How to watch the eclipse safely: ways to view 2021 solar eclipse from UK - and how to make a pinhole camera

It’s extremely dangerous to view an eclipse without the proper equipment – and doing so could lead to serious damage to your eyes

Today, 10 June, the first solar eclipse of 2021 is set to take place - and it’s not just any solar eclipse, but a rare “ring of fire” eclipse.

This is everything you need to know about how to make the most out of the rare natural phenomenon.

Sign up to our NationalWorld Today newsletter

How to view a solar eclipse safely?

There are a number of ways that you can make viewing the phenomenon safe.

The Royal Astronomical Society (RAS) says that “a simple yet safe way to view a solar eclipse” is by making a pinhole camera.

All you need to make your own pinhole viewer are two pieces of white card.

Poke a small hole in one piece of card and when the eclipse is happening, stand with your back to the sun.

A pinhole camera is a safe and easy way to view an eclipse (Photo: SAM PANTHAKY/AFP via Getty Images)

Hold both cards up, with the one with the hole closer to the sun. The light through the pinhole will be projected onto the other piece of card, making the eclipse safe to view.

You can do a similar thing with a cereal box. Make a pinhole in one edge, point it towards the sun and you’ll see a small image of the sun projected on the inside of the box.

Alternatively, you can safely view the eclipse by watching a livestream of the event - the NASA YouTube channel is broadcasting the phenomenon.

The National Safety Council states that you should not use ordinary sunglasses - even very dark sunglasses - or look at the sun through a camera, telescope, binoculars or other optical device.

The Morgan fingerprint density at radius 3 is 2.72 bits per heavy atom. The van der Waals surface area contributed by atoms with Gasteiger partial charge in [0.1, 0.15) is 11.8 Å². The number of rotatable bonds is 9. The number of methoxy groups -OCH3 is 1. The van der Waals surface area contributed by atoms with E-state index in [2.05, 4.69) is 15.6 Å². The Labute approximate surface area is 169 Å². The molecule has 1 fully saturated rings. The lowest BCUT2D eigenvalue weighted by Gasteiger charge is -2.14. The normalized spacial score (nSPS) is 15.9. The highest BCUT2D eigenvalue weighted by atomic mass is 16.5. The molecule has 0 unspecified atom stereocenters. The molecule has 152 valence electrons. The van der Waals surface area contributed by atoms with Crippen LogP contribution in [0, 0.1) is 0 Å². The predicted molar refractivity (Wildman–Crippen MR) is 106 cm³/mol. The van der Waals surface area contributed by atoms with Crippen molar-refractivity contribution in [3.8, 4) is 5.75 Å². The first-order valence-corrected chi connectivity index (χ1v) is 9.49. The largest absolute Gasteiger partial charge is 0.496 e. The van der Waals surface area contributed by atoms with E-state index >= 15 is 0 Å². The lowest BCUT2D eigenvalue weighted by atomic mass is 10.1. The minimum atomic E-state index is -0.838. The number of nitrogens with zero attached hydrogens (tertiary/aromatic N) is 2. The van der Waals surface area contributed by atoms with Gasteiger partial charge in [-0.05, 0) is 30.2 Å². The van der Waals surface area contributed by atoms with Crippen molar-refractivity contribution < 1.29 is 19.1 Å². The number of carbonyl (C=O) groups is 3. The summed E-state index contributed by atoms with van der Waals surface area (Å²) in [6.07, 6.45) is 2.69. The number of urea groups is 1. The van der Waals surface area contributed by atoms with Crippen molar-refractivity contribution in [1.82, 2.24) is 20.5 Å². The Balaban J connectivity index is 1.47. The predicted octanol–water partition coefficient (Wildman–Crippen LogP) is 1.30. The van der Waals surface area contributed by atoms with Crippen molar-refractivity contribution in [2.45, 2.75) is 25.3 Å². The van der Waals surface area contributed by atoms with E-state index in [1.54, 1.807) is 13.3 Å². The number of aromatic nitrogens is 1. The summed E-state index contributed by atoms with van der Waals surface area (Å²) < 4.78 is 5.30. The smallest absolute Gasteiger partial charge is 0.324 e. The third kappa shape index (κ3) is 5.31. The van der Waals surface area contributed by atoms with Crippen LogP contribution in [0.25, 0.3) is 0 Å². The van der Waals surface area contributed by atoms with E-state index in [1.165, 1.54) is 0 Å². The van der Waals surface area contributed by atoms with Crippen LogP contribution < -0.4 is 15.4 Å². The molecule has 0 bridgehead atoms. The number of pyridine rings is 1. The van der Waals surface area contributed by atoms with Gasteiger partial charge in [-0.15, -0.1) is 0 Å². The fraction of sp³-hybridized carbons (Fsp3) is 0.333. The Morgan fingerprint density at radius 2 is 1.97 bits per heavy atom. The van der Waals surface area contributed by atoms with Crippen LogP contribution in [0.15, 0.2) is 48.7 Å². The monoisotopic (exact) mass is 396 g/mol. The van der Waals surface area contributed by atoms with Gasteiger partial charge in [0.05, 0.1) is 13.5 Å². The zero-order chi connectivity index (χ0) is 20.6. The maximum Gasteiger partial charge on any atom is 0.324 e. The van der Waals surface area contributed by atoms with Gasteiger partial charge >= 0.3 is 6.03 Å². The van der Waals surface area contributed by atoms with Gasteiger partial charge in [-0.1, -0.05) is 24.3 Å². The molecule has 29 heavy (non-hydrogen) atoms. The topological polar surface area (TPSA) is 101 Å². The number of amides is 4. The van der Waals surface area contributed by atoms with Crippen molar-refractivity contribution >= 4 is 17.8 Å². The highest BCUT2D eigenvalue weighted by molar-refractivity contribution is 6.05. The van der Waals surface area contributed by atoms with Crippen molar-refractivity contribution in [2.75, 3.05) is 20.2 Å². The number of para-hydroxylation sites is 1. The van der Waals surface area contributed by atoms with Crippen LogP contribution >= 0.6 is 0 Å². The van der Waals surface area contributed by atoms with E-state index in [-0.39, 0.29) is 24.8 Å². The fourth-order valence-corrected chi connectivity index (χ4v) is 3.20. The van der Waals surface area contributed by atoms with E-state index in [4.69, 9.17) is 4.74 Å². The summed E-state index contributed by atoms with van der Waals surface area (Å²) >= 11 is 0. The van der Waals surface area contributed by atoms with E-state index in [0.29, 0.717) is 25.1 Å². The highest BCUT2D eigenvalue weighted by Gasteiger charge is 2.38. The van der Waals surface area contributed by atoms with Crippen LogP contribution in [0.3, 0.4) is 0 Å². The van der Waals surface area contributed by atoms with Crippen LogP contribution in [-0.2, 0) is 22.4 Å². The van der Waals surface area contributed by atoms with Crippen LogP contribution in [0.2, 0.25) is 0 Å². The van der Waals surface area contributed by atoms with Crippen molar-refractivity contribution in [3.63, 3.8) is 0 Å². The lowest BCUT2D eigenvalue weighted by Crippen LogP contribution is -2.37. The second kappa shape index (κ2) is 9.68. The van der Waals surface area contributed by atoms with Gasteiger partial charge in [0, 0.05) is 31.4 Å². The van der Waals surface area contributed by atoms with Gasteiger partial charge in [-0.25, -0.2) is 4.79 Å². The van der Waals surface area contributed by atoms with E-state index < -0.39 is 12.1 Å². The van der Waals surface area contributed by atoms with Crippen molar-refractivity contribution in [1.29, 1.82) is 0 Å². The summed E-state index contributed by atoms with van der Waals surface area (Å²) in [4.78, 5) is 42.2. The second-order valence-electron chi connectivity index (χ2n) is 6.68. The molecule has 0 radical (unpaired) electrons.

Are you excited for the eclipse happening today? (Photo: Kim Mogg / JPI Media)

Read More

Read More
Halogen and fluorescent light bulbs to be banned in UK homes as part of new clim...

Why can’t I just look at the eclipse?

While the eclipse today is actually a partial eclipse, you still need to take care when viewing it, otherwise you can risk damage to your eyes.

RAS says that it “is extremely dangerous to just go out and look up”.

“The sun is so bright that just looking at it can blind you, so you’ll need to prepare beforehand,” RAS says.

RAS explains that “viewing an eclipse is dangerous because the sun’s photosphere emits very intense visible light that can damage the light sensitive retina at the back of your eyes if you look directly at the sun without proper protection”.

It adds that “you only need to luck at the sun for a few seconds for your eyes to become permanently damaged”.

We want to hear from you: let us know what you think about this story and be part of the debate in our comments section below

What time is the June solar eclipse?

The first contact will occur at 10:08am, peaking at 11:13am and ending at 12:22pm.

In the UK, the eclipse will be a partial solar eclipse, which means that the sun’s light will not be completely blocked out.

The eclipse is also described as an annular eclipse, which is when the moon doesn’t cover the whole of the sun’s disk.

NASA explains that an annular eclipse is “a solar eclipse in which the moon’s antumbral shadow traverses earth (the moon is too far from earth to completely cover the sun). During the maximum phase of an annular eclipse, the sun appears as a blindingly bright ring surrounding the moon”.

According to NASA, after 10 June, the next few eclipses will happen on 4 December 2021, 30 April 2022, 25 October 2022 and 20 April 2023.